Career Ctr. programs gaining students
Growth and a positive outlook for the future was the message of the day at a Warren County Career Center General Advisory Committee breakfast held on Thursday morning.
Dr. Darrell Jaskolka, the principal at the WCCC, said enrollment sits at 334, up 40 students from last year. He explained that of all the district’s students in 10th through 12th grades, approximately 29 percent participate in Career Center programming.
Several of the center’s offerings are at capacity, including pre-engineering and welding in both the morning and afternoon as well as machine technology and electronics in the morning.
“We are drawing students here, and what we are doing has a positive effect on students,” Jaskolka noted. This year, six students are participating in cooperative programs with local industry, as well.
While the Career Center’s current offerings are thriving, efforts are underway to expand programming to meet the business and industry needs of Warren County.
One of those areas is health care. Jaskolka said that the center is in the infant stages of planning a possible health care program, such as medical technician or nurse aide.
When asked why enrollment has seen a spike this year, he cited a couple of factors.
Jaskolka said the expansion of drilling activities in the Marcellus Shale is “definitely an interest.” The other factor? Marketing.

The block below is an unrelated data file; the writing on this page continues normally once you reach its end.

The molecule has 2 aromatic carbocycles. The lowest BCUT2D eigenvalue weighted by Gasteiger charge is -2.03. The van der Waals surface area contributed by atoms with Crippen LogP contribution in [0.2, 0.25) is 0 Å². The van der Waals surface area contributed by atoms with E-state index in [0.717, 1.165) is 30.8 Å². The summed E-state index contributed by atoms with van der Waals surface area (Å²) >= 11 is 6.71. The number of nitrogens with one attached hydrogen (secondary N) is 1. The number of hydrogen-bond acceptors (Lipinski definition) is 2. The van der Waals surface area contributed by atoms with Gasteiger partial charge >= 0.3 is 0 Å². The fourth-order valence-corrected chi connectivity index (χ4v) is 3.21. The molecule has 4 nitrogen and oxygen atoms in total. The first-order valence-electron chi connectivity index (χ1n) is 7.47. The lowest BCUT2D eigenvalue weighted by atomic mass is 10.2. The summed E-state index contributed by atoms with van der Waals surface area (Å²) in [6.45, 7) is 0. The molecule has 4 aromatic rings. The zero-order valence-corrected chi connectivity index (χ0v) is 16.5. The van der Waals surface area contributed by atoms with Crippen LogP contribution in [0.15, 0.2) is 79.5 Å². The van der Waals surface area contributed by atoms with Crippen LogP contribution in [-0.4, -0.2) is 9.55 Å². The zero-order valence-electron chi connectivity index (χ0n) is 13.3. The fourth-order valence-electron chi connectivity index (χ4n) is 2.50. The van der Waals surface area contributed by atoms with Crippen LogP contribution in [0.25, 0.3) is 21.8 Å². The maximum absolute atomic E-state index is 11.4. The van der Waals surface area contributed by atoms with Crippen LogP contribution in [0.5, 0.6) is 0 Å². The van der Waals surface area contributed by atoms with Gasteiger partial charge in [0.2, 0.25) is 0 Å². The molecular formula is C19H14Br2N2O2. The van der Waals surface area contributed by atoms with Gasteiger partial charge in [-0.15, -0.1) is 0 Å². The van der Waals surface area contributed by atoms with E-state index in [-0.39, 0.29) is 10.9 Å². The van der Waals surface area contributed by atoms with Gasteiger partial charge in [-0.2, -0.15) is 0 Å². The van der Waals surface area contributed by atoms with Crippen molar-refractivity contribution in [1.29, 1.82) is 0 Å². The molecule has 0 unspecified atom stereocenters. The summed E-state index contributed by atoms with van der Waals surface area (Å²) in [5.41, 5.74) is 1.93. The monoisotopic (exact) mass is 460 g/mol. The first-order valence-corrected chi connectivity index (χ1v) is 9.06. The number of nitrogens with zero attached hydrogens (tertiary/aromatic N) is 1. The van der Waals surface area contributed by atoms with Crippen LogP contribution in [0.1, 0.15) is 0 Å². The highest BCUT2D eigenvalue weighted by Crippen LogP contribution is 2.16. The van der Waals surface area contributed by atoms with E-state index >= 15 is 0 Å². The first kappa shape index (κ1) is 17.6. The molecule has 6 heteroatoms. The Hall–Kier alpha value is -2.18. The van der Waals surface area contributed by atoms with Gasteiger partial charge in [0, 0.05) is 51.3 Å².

“I don’t think kids realize what is going on here,” he said. Explaining that the Career Center is now exposing students to Career Center options as early as the fifth grade, Jaskolka said a concerted effort has been made in “making programs more visible to students.”
Superintendent Dr. William Clark said the Career Center “is a Phoenix that needs to rise from the ashes. Not that it’s bad, but it can be a lot better.”
While he explained that expanded program offerings could take several years to fully implement, Clark noted “this administration is going to move different… support this program. (The) enrollment increase is a step in the right direction.”
Guidance Counselor John Bonavita said the slogan of the Career Center last year was “this vo-tech is not your parents vo-tech anymore.” Citing between 80 and 90 percent of last year’s Career Center graduating class has plans for after graduation, he explained that 22 percent of students who graduated last year moved into livable wage jobs, more than 50 percent have pursued post-secondary education, and 13 percent entered the military.
“This year we’re off to a great start,” said Bonavita. “We feel we’re in great hands and we’re moving forward.”